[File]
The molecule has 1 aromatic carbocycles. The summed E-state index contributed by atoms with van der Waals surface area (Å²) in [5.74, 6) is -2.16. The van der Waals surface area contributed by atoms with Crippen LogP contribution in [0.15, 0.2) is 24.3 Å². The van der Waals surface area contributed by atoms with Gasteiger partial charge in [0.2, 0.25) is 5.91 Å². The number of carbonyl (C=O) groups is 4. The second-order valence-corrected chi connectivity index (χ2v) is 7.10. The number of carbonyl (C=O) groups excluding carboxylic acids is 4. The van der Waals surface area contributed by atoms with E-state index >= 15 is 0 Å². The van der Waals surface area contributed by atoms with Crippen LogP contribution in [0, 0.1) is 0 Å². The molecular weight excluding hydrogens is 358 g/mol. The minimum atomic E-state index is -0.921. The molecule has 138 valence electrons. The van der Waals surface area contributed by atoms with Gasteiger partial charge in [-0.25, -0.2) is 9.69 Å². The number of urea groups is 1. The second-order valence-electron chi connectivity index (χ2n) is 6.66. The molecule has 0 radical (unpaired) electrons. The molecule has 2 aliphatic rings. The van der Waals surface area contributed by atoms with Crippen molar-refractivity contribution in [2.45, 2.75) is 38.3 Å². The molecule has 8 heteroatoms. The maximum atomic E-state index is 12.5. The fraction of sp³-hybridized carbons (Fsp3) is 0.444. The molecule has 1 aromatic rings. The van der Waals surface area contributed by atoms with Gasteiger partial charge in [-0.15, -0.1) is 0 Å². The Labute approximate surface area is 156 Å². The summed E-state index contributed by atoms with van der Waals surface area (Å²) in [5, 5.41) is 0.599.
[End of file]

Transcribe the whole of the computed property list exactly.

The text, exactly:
The molecule has 1 aromatic carbocycles. The summed E-state index contributed by atoms with van der Waals surface area (Å²) in [5.74, 6) is -2.16. The van der Waals surface area contributed by atoms with Crippen LogP contribution in [0.15, 0.2) is 24.3 Å². The van der Waals surface area contributed by atoms with Gasteiger partial charge in [0.2, 0.25) is 5.91 Å². The number of carbonyl (C=O) groups is 4. The second-order valence-corrected chi connectivity index (χ2v) is 7.10. The number of carbonyl (C=O) groups excluding carboxylic acids is 4. The van der Waals surface area contributed by atoms with E-state index >= 15 is 0 Å². The van der Waals surface area contributed by atoms with Crippen LogP contribution in [0, 0.1) is 0 Å². The molecular weight excluding hydrogens is 358 g/mol. The minimum atomic E-state index is -0.921. The molecule has 138 valence electrons. The van der Waals surface area contributed by atoms with Gasteiger partial charge in [-0.25, -0.2) is 9.69 Å². The number of urea groups is 1. The second-order valence-electron chi connectivity index (χ2n) is 6.66. The molecule has 0 radical (unpaired) electrons. The molecule has 2 aliphatic rings. The van der Waals surface area contributed by atoms with Crippen molar-refractivity contribution in [2.45, 2.75) is 38.3 Å². The molecule has 8 heteroatoms. The maximum atomic E-state index is 12.5. The fraction of sp³-hybridized carbons (Fsp3) is 0.444. The molecule has 1 aromatic rings. The van der Waals surface area contributed by atoms with Gasteiger partial charge in [-0.15, -0.1) is 0 Å². The Labute approximate surface area is 156 Å². The summed E-state index contributed by atoms with van der Waals surface area (Å²) in [5, 5.41) is 0.599.